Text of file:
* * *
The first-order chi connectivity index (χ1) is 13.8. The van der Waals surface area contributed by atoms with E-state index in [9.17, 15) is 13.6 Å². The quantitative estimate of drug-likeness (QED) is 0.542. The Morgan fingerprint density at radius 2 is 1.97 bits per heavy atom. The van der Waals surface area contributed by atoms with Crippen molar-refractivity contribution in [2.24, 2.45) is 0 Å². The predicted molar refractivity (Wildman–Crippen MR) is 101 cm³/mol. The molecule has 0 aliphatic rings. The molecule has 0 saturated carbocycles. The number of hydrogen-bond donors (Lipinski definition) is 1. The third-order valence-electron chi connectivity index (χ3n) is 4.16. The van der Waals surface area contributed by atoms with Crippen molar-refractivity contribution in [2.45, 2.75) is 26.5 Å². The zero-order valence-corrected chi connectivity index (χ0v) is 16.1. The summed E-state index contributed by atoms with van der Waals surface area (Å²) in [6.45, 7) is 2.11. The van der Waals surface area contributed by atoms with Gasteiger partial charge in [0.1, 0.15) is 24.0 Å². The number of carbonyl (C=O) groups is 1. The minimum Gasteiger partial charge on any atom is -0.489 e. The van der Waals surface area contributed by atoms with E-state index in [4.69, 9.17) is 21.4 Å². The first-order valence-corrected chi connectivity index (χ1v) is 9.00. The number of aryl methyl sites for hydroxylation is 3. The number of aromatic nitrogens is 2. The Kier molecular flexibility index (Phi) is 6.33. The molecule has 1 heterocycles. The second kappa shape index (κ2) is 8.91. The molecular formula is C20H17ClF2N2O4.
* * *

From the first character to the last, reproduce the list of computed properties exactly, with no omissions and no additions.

The first-order chi connectivity index (χ1) is 13.8. The van der Waals surface area contributed by atoms with E-state index in [9.17, 15) is 13.6 Å². The quantitative estimate of drug-likeness (QED) is 0.542. The Morgan fingerprint density at radius 2 is 1.97 bits per heavy atom. The van der Waals surface area contributed by atoms with Crippen molar-refractivity contribution in [2.24, 2.45) is 0 Å². The predicted molar refractivity (Wildman–Crippen MR) is 101 cm³/mol. The molecule has 0 aliphatic rings. The molecule has 0 saturated carbocycles. The number of hydrogen-bond donors (Lipinski definition) is 1. The third-order valence-electron chi connectivity index (χ3n) is 4.16. The van der Waals surface area contributed by atoms with Crippen molar-refractivity contribution in [2.45, 2.75) is 26.5 Å². The zero-order valence-corrected chi connectivity index (χ0v) is 16.1. The summed E-state index contributed by atoms with van der Waals surface area (Å²) in [6.45, 7) is 2.11. The van der Waals surface area contributed by atoms with Gasteiger partial charge in [0.1, 0.15) is 24.0 Å². The number of carbonyl (C=O) groups is 1. The minimum Gasteiger partial charge on any atom is -0.489 e. The van der Waals surface area contributed by atoms with E-state index in [4.69, 9.17) is 21.4 Å². The first-order valence-corrected chi connectivity index (χ1v) is 9.00. The number of aryl methyl sites for hydroxylation is 3. The number of aromatic nitrogens is 2. The Kier molecular flexibility index (Phi) is 6.33. The molecule has 1 heterocycles. The second kappa shape index (κ2) is 8.91. The molecular formula is C20H17ClF2N2O4.